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The Other Things Adam Smith Said,
This review is from: Free Lunch: How the Wealthiest Americans Enrich Themselves at Government Expense (and Stick You with the Bill) (Hardcover)One thing you can expect when you open a book by David Cay Johnston is narrative that reads like a drama unfolding except that the plot is present-day America and the story is how the wealthy are getting richer at the expense of the middle class. Hence the title "Free Lunch," where the wealthy steal it with government approval, are paid to take it or get it free, courtesy of the same who hands the bill over to us.
At the very beginning, Johnston explains what the invisible hand of Adam Smith means, for the benefit of those who know it and for those who only think they do--of which there are more than enough of the latter. Smith postulated that a free market economy creates competition that serves the common good but, (and here's the kicker), does not work if government provides them bounty (subsidies), or allows them to collude to keep prices high. He also stated that there would be enterprises that would operate to seek bounties only, the equivalent of modern corporate welfare.
Johnston provides chapter after fascinating chapter of how government at all levels offers break after break which is consistently picked up by Average Joe Taxpayer. Such "bounties" include:
· Misuse of eminent domain, which is supposed to mean appropriating land for the common good such as a new highway or airport. Now it is used to support developers who wish to profit at the expense of the homeowner.
· Tax breaks. Not only do companies such as Wal-Mart, Cabela, or Bass Pro insist on property tax breaks that decimate the local economy rather than improve it, but they might even insist on keeping the sales tax. Communities may not see a return on their investment for decades.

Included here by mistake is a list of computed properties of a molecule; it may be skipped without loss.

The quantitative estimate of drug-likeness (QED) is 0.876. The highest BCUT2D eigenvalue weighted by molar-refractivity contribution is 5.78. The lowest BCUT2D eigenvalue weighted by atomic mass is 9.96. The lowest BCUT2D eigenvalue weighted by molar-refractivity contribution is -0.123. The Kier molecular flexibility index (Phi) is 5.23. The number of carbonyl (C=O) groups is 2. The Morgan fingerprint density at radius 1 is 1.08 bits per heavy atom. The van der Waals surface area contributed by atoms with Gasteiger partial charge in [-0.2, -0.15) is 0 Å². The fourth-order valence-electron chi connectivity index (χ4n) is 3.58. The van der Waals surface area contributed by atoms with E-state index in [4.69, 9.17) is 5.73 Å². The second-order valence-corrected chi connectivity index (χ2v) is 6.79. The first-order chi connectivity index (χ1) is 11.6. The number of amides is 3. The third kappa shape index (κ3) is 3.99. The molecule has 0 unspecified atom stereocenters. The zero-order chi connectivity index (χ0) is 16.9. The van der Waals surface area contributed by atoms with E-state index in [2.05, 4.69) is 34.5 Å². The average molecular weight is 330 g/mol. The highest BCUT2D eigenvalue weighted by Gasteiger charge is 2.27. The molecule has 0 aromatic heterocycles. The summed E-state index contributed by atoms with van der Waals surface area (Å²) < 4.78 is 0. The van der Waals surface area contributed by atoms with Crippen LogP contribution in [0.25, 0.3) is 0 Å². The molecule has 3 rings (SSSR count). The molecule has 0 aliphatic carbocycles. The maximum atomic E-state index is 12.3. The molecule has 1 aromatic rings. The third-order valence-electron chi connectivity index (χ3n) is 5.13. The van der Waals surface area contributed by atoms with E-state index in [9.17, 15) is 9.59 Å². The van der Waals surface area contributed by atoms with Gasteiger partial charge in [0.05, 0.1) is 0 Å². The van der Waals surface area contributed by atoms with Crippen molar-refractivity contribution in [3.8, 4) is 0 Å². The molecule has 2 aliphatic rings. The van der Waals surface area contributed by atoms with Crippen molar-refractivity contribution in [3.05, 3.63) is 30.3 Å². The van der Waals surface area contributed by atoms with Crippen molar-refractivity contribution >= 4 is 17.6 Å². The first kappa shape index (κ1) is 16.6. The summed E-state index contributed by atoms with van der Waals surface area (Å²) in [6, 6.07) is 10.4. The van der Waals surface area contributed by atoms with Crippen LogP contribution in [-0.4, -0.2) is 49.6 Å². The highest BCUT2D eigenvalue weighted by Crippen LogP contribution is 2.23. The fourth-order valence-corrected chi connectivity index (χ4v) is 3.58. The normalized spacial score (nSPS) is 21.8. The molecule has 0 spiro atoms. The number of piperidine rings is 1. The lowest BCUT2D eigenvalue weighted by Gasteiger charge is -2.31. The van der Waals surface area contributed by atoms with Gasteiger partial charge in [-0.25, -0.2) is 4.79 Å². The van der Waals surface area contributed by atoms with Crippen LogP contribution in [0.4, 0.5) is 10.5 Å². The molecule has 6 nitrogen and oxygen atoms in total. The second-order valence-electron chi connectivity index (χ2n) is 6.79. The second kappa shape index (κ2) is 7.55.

· Government intervention in the form of legislation that may even benefit large companies at the expense of the citizen such as "free-market" energy as espoused by Ken Lay that eventually cost Californians exorbitant charges for no additional electricity generated.
· Kids who take student loans are finding out that what they thought was a loan at six percent suddenly became eighteen percent guaranteeing that they will pay far more than they borrowed for years to come, and the lender is guaranteed no risk.
· Our government is also lavishing subsidies onto for-profit health care companies that consistently look for ways to deny claims. No subsidies go to nonprofit health systems even though studies show they offer superior care. (Adam Smith also said: "What improves the circumstances of the greater part can never be regarded as an inconveniency to the whole").
· The grand prize, which is our current administration in the form of George W. Bush who sponsored a drug plan for seniors that was worked on (behind closed doors) by Billy Tauzin (R), Max Baucus (D), and John Breaux (D). These "representatives of the people" guaranteed that Adam Smith's dictum of seeking the lowest possible price would be ignored. Their bill guaranteed that our government would not be allowed to negotiate the price of drugs for its citizens even though it would make purchases in bulk.